If you are interested in starting your horror reading journey with classic authors like King, you will find many great titles on our Beginner's Guide to Horror: Staff-Favorite Classics book list. One of the oldest forms of horror stories is the haunted house story. The Middle Eastern classic One Thousand and One Nights features some haunted house stories, like The History of Gherib and His Brother Agib. In Western culture, a haunted castle is the setting for The Castle of Otranto, a book that is considered the first gothic novel.

More so than other genres, horror fiction tends to be dominated by a handful of big names like King and Koontz, but their popularity shouldn't be allowed to completely overshadow the countless less well-known writers who produce excellent work. In particular, Steven recommends that horror readers try novels from other countries, including those translated from other languages. He’s read great books translated from Catalan, Icelandic, and Norwegian, as well as German and Japanese. Within the horror genre, there are many different types of horror novels or subgenres to choose from, and new types are created all the time. A new trend now is fungi horror, with recent books Mexican Gothic, Sorrowland, and What Moves the Dead  exploring the connection between rot, horror, and survival in darkness.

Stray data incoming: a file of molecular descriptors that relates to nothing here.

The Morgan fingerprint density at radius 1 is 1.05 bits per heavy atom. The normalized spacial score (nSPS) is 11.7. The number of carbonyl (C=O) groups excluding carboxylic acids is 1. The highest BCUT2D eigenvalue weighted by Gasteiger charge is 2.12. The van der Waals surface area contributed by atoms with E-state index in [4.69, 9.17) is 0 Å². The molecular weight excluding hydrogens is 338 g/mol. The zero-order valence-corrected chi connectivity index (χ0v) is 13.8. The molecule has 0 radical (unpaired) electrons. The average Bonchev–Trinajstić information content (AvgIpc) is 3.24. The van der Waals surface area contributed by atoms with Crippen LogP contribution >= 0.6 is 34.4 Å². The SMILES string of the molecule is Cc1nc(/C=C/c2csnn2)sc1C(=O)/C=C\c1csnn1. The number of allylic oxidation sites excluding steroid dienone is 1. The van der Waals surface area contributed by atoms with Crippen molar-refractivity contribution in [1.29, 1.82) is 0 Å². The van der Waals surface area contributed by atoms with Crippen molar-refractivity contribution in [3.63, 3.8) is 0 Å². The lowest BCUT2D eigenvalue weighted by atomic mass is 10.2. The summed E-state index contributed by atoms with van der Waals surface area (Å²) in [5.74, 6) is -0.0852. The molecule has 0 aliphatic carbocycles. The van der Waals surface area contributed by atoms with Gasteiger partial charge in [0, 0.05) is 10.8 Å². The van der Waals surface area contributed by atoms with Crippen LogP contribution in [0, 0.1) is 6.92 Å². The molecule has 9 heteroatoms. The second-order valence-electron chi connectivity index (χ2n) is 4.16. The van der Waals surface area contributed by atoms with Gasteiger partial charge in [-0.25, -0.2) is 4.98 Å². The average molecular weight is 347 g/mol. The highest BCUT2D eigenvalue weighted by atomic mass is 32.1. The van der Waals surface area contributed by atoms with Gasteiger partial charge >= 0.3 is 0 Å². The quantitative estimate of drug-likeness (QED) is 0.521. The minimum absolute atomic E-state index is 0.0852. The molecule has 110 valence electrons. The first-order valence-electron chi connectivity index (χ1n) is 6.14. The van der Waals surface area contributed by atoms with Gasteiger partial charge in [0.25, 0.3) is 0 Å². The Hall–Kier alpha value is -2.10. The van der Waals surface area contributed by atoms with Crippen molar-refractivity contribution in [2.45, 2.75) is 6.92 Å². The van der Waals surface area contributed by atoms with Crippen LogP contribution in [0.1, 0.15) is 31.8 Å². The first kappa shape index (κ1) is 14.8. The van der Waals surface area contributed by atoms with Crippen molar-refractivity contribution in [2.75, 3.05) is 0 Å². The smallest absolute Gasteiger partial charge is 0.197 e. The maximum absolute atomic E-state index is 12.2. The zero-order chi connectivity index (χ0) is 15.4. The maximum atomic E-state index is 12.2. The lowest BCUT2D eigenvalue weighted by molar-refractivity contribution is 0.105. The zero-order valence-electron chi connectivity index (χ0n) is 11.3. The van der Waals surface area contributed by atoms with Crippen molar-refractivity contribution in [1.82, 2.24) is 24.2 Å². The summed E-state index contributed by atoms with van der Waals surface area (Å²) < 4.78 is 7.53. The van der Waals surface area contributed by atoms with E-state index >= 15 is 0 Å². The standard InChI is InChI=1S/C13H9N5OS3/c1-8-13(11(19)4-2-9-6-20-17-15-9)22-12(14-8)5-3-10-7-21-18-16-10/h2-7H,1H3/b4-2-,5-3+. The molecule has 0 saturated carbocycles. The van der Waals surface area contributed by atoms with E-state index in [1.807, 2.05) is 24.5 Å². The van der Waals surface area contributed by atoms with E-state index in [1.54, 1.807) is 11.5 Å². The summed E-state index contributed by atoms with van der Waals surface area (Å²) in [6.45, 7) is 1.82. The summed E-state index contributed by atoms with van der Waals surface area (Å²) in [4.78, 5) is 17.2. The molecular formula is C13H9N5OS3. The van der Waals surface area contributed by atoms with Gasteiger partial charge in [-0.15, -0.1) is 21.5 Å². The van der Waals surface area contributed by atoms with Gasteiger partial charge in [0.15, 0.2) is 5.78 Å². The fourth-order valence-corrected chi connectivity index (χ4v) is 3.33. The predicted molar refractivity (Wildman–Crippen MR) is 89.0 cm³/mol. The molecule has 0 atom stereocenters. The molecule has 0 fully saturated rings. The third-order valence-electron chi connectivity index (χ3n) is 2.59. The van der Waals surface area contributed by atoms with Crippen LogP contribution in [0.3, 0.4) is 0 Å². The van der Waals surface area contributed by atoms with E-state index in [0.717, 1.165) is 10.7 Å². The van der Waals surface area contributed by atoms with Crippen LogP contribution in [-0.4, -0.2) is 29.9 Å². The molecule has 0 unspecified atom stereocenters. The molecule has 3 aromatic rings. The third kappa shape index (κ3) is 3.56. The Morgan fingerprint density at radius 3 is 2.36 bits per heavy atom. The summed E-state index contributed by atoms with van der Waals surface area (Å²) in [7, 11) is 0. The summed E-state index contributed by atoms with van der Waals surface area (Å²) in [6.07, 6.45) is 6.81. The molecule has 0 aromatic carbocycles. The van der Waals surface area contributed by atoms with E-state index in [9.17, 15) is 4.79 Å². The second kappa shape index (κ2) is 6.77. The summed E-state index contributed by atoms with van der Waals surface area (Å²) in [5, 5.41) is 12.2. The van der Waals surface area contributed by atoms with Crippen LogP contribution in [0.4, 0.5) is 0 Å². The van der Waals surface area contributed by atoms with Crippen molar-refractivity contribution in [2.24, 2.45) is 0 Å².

Here are some other categories and ideal books to start with:

Final Girls: a category most of us are familiar with in horror movies—there are also many great final girls horror novels.

Humorous Horror: who says you can’t laugh and scream at the same time?

Creature Feature: demons, creepy kids, monsters, vampires and other supernatural creatures. 

Small Town Horror: small, rural towns with lots of secrets.

Gothic Horror: atmospheric reads that focus on emotions and humanity.

Horror from around the world: there's an entire world of horror out there for readers to explore.

Ready to give horror a try?

If you're still not convinced that horror is for you, consider that it is a pretty sweeping genre, and there is likely something that you would enjoy. We would love to help you find the right book to start with. Try one of the books above, and also see our staff favorites. We’ve created annotated lists of suggestions spanning all types of horror and scare levels:

Happy reading!